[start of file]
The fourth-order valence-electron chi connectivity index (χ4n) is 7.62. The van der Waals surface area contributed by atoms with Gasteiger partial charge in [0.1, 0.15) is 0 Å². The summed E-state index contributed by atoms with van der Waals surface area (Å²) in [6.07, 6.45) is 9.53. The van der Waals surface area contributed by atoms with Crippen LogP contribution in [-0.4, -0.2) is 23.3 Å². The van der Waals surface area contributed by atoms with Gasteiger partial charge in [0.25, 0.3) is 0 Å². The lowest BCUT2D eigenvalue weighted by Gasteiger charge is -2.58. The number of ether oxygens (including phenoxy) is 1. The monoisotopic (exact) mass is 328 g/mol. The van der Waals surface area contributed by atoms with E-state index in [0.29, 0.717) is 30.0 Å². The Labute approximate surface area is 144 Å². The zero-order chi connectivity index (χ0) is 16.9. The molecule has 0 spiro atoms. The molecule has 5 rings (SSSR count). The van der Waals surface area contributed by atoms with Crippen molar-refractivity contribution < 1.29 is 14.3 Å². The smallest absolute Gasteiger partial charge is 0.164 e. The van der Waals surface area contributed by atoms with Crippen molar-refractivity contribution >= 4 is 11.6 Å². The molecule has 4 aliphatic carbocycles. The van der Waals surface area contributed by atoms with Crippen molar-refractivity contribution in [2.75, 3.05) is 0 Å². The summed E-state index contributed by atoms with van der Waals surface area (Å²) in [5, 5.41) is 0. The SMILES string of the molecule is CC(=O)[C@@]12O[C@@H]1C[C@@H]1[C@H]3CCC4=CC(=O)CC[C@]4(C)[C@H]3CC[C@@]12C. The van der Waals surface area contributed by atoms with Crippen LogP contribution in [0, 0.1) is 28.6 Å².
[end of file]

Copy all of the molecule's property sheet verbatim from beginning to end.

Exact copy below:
The fourth-order valence-electron chi connectivity index (χ4n) is 7.62. The van der Waals surface area contributed by atoms with Gasteiger partial charge in [0.1, 0.15) is 0 Å². The summed E-state index contributed by atoms with van der Waals surface area (Å²) in [6.07, 6.45) is 9.53. The van der Waals surface area contributed by atoms with Crippen LogP contribution in [-0.4, -0.2) is 23.3 Å². The van der Waals surface area contributed by atoms with Gasteiger partial charge in [0.25, 0.3) is 0 Å². The lowest BCUT2D eigenvalue weighted by Gasteiger charge is -2.58. The number of ether oxygens (including phenoxy) is 1. The monoisotopic (exact) mass is 328 g/mol. The van der Waals surface area contributed by atoms with E-state index in [0.29, 0.717) is 30.0 Å². The Labute approximate surface area is 144 Å². The zero-order chi connectivity index (χ0) is 16.9. The molecule has 0 spiro atoms. The molecule has 5 rings (SSSR count). The van der Waals surface area contributed by atoms with Crippen molar-refractivity contribution < 1.29 is 14.3 Å². The smallest absolute Gasteiger partial charge is 0.164 e. The van der Waals surface area contributed by atoms with Crippen molar-refractivity contribution >= 4 is 11.6 Å². The molecule has 4 aliphatic carbocycles. The van der Waals surface area contributed by atoms with Crippen molar-refractivity contribution in [2.75, 3.05) is 0 Å². The summed E-state index contributed by atoms with van der Waals surface area (Å²) in [5, 5.41) is 0. The SMILES string of the molecule is CC(=O)[C@@]12O[C@@H]1C[C@@H]1[C@H]3CCC4=CC(=O)CC[C@]4(C)[C@H]3CC[C@@]12C. The van der Waals surface area contributed by atoms with Crippen LogP contribution in [0, 0.1) is 28.6 Å².